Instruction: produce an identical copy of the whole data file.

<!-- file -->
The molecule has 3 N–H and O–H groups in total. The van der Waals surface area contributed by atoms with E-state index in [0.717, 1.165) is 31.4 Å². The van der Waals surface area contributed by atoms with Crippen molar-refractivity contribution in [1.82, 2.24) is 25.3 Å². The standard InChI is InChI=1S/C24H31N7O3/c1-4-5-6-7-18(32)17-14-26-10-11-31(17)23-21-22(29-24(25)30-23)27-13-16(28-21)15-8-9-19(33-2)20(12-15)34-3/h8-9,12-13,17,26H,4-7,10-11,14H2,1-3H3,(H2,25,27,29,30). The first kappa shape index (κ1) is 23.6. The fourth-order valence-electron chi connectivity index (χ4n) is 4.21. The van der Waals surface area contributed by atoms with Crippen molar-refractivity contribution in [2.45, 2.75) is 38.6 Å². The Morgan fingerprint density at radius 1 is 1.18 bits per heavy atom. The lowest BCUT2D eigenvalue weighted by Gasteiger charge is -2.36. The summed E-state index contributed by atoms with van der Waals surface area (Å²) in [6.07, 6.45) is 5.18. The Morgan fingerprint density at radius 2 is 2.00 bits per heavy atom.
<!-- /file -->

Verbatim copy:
The molecule has 3 N–H and O–H groups in total. The van der Waals surface area contributed by atoms with E-state index in [0.717, 1.165) is 31.4 Å². The van der Waals surface area contributed by atoms with Crippen molar-refractivity contribution in [1.82, 2.24) is 25.3 Å². The standard InChI is InChI=1S/C24H31N7O3/c1-4-5-6-7-18(32)17-14-26-10-11-31(17)23-21-22(29-24(25)30-23)27-13-16(28-21)15-8-9-19(33-2)20(12-15)34-3/h8-9,12-13,17,26H,4-7,10-11,14H2,1-3H3,(H2,25,27,29,30). The first kappa shape index (κ1) is 23.6. The fourth-order valence-electron chi connectivity index (χ4n) is 4.21. The van der Waals surface area contributed by atoms with Crippen molar-refractivity contribution in [2.45, 2.75) is 38.6 Å². The Morgan fingerprint density at radius 1 is 1.18 bits per heavy atom. The lowest BCUT2D eigenvalue weighted by Gasteiger charge is -2.36. The summed E-state index contributed by atoms with van der Waals surface area (Å²) in [6.07, 6.45) is 5.18. The Morgan fingerprint density at radius 2 is 2.00 bits per heavy atom.